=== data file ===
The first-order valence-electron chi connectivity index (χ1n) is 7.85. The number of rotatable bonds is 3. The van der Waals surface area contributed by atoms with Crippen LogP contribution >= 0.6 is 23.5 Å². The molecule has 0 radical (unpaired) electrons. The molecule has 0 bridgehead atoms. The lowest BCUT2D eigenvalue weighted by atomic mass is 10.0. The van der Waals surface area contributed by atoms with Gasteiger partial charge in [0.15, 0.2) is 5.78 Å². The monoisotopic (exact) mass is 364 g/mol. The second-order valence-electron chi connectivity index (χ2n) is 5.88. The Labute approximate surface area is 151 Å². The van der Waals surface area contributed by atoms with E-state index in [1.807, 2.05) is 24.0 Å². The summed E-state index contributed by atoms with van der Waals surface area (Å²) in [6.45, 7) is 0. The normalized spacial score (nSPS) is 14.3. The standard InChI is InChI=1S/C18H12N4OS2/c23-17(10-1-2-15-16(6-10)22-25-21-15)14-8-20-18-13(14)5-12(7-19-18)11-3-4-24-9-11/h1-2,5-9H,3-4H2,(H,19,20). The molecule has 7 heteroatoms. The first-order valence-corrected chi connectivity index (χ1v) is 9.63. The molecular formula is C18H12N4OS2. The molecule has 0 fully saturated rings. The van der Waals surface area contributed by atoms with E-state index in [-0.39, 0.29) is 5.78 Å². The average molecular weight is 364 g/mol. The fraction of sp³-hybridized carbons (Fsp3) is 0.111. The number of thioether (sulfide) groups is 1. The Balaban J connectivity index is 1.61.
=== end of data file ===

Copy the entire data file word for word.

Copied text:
The first-order valence-electron chi connectivity index (χ1n) is 7.85. The number of rotatable bonds is 3. The van der Waals surface area contributed by atoms with Crippen LogP contribution >= 0.6 is 23.5 Å². The molecule has 0 radical (unpaired) electrons. The molecule has 0 bridgehead atoms. The lowest BCUT2D eigenvalue weighted by atomic mass is 10.0. The van der Waals surface area contributed by atoms with Gasteiger partial charge in [0.15, 0.2) is 5.78 Å². The monoisotopic (exact) mass is 364 g/mol. The second-order valence-electron chi connectivity index (χ2n) is 5.88. The Labute approximate surface area is 151 Å². The van der Waals surface area contributed by atoms with E-state index in [1.807, 2.05) is 24.0 Å². The summed E-state index contributed by atoms with van der Waals surface area (Å²) in [6.45, 7) is 0. The normalized spacial score (nSPS) is 14.3. The standard InChI is InChI=1S/C18H12N4OS2/c23-17(10-1-2-15-16(6-10)22-25-21-15)14-8-20-18-13(14)5-12(7-19-18)11-3-4-24-9-11/h1-2,5-9H,3-4H2,(H,19,20). The molecule has 7 heteroatoms. The first-order valence-corrected chi connectivity index (χ1v) is 9.63. The molecular formula is C18H12N4OS2. The molecule has 0 fully saturated rings. The van der Waals surface area contributed by atoms with E-state index in [-0.39, 0.29) is 5.78 Å². The average molecular weight is 364 g/mol. The fraction of sp³-hybridized carbons (Fsp3) is 0.111. The number of thioether (sulfide) groups is 1. The Balaban J connectivity index is 1.61.